Was the hard work worth it? ‘Of course,’ says Sam, adding that he feels even more confident and excited by his new role, with ‘a sense of obligation to those who have selected me in this position and the region I represent.’

From butcher to teacher

Teacher Brock Chapman made a huge shift, too. Nine years ago, he was a butcher in Bundoora, managing the local supermarket’s meat department. When his wife Louise graduated from La Trobe University with a degree in environmental science and biology, they moved to Mildura, where she’d landed a job.

Mildura, it turned out, was all full up with meat managers. Brock had to find a new career.

‘I didn’t want to go back to being a butcher and wanted to continue pushing myself, so I had to try something different. I ended up in employment services through the job service network.’

Brock still wasn’t satisfied. He’d long been drawn to teaching, but the idea of pursuing that dream was daunting.

‘It took three years to get the courage to go back to study. It was a really big step for someone who didn’t complete secondary school; going back to school was very foreign to me. But teaching was a passion I had.’

Nevertheless, it took some firm encouragement from his Louise to get him moving. With that encouragement and help from a friend who was a teacher, Brock prepared for a life of essays and tertiary study. Further support came from the head of the faculty, who could see that Brock had the skills and mindset to succeed as a teacher.

Brock believes he would have succeeded through working hard anyway, but is certainly grateful for the support he had. ‘Every little bit counts. It really does,’ he says.

‘Even just to back yourself – we’re all our own worst enemy, so when other people have confidence in you, you gain that confidence in yourself.’

Facing the challenges

Confidence and support are important, but there were other challenges too. Studying meant taking a step back from earning a full time wage.

‘That was a concern, wondering how we were going to pay our mortgage,’ says Brock. ‘I actually returned to a storeman position because it was more flexible with the hours. This was enough financially to just get by. Over the four years, you have to sacrifice a lot of things, but the sacrifice was well worth the gain that I now have.’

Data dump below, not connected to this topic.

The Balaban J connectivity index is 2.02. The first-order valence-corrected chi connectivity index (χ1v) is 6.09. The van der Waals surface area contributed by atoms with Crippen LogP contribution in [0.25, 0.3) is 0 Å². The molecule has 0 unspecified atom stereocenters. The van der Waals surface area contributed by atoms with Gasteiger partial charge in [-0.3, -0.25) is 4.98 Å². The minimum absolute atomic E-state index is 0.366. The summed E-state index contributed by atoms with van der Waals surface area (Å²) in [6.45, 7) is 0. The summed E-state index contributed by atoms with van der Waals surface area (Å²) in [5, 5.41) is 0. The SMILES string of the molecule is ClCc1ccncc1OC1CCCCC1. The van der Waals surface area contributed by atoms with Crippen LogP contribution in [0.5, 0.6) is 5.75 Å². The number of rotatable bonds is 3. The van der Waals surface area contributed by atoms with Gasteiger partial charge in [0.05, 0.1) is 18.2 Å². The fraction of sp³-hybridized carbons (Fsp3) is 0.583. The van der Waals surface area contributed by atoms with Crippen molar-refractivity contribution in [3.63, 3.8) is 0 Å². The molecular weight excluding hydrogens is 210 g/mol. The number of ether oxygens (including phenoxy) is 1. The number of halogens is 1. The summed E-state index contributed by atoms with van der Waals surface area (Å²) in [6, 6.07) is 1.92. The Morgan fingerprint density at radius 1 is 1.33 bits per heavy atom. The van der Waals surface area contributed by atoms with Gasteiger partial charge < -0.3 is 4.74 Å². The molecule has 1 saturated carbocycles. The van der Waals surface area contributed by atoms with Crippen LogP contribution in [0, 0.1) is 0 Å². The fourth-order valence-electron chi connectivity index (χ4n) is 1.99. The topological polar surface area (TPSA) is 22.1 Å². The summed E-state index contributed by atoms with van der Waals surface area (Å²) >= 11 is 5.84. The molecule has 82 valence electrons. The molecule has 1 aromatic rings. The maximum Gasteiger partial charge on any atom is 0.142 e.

The return to academia wasn’t easy, but the habits of working long, hard hours as a butcher paid off.

‘You know this isn’t something that’s going to come naturally. You can’t just kick back and get by – you’re going to have to work hard. My grades in the first year were Cs and Ds, and by the time I was in my third year I was getting As and Bs. So the progression was there, from doing the study. You have a goal that you want to achieve, and that was my driving factor – I wanted to do something that I was passionate about.’

Brock graduated two years ago and found work at St Joseph’s College, originally as a casual teacher but now under contract.

‘I love what I do. There were some trying times, times during my studies where I was second guessing, have I made the right choice? But it was well worth the effort.’

Advice from those who’ve been there

We asked Sam Birrell and Brock Chapman what advice they have for people wanting to change their career direction.

Says Sam: ‘First understand yourself. Get feedback on what you’re good at and your weaknesses. Make an informed decision of the direction in which you want to go. Then, take a strategic approach – find out the qualifications required and the key players in the industry. Get to know people, make yourself visible in the structures of the industry you want to enter.

‘Don’t think you are ‘starting again’ – you learn a lot of skills and knowledge from your current career which may be very useful in the career you change to.’

Brock advises you to work hard and keep driving towards your passion: ‘Because if you love what you do, a job’s not a job; it’s just easier. There are going to be hurdles, there’s no lying about that. It’s very daunting – as I said, it took me three years to get the confidence to do it.

‘But it’s been six years now since I started, and I have no regrets – whereas I believe that if I didn’t do it, I would have regretted not doing it for the rest of my life.’


Are you thinking of changing your career through postgraduate study? Book a one on one consultation and discuss your options with an expert.

This post was originally published on La Trobe University’s Knowledge Blog.